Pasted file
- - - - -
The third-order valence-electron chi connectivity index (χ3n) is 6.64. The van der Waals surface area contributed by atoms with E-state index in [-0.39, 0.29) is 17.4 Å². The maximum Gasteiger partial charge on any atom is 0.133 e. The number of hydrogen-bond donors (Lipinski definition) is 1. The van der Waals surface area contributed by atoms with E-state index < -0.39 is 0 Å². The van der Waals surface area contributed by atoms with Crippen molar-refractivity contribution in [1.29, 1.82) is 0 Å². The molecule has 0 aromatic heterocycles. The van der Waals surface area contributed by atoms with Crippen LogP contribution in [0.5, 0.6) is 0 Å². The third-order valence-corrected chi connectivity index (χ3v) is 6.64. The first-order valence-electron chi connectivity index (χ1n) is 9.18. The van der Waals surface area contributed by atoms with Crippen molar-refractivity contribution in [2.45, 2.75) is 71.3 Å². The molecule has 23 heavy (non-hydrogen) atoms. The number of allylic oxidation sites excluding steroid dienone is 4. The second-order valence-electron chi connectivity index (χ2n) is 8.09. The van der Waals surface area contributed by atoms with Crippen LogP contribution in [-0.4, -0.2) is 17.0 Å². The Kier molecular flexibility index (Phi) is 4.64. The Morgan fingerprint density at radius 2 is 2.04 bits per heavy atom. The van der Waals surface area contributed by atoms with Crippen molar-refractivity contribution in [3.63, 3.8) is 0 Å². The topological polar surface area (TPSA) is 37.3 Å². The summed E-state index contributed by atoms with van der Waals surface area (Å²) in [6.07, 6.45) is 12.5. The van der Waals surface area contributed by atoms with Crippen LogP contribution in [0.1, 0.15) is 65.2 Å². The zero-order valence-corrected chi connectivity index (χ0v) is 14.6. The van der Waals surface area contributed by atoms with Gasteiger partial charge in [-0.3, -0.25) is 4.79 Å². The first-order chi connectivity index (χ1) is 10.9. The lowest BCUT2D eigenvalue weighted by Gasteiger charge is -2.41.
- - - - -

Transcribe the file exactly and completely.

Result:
The third-order valence-electron chi connectivity index (χ3n) is 6.64. The van der Waals surface area contributed by atoms with E-state index in [-0.39, 0.29) is 17.4 Å². The maximum Gasteiger partial charge on any atom is 0.133 e. The number of hydrogen-bond donors (Lipinski definition) is 1. The van der Waals surface area contributed by atoms with E-state index < -0.39 is 0 Å². The van der Waals surface area contributed by atoms with Crippen molar-refractivity contribution in [1.29, 1.82) is 0 Å². The molecule has 0 aromatic heterocycles. The van der Waals surface area contributed by atoms with Crippen LogP contribution in [0.5, 0.6) is 0 Å². The third-order valence-corrected chi connectivity index (χ3v) is 6.64. The first-order valence-electron chi connectivity index (χ1n) is 9.18. The van der Waals surface area contributed by atoms with Crippen molar-refractivity contribution in [2.45, 2.75) is 71.3 Å². The molecule has 23 heavy (non-hydrogen) atoms. The number of allylic oxidation sites excluding steroid dienone is 4. The second-order valence-electron chi connectivity index (χ2n) is 8.09. The van der Waals surface area contributed by atoms with Crippen LogP contribution in [-0.4, -0.2) is 17.0 Å². The Kier molecular flexibility index (Phi) is 4.64. The Morgan fingerprint density at radius 2 is 2.04 bits per heavy atom. The van der Waals surface area contributed by atoms with Crippen molar-refractivity contribution in [3.63, 3.8) is 0 Å². The topological polar surface area (TPSA) is 37.3 Å². The summed E-state index contributed by atoms with van der Waals surface area (Å²) in [6.07, 6.45) is 12.5. The van der Waals surface area contributed by atoms with Crippen LogP contribution in [0.1, 0.15) is 65.2 Å². The zero-order valence-corrected chi connectivity index (χ0v) is 14.6. The van der Waals surface area contributed by atoms with Gasteiger partial charge in [-0.3, -0.25) is 4.79 Å². The first-order chi connectivity index (χ1) is 10.9. The lowest BCUT2D eigenvalue weighted by Gasteiger charge is -2.41.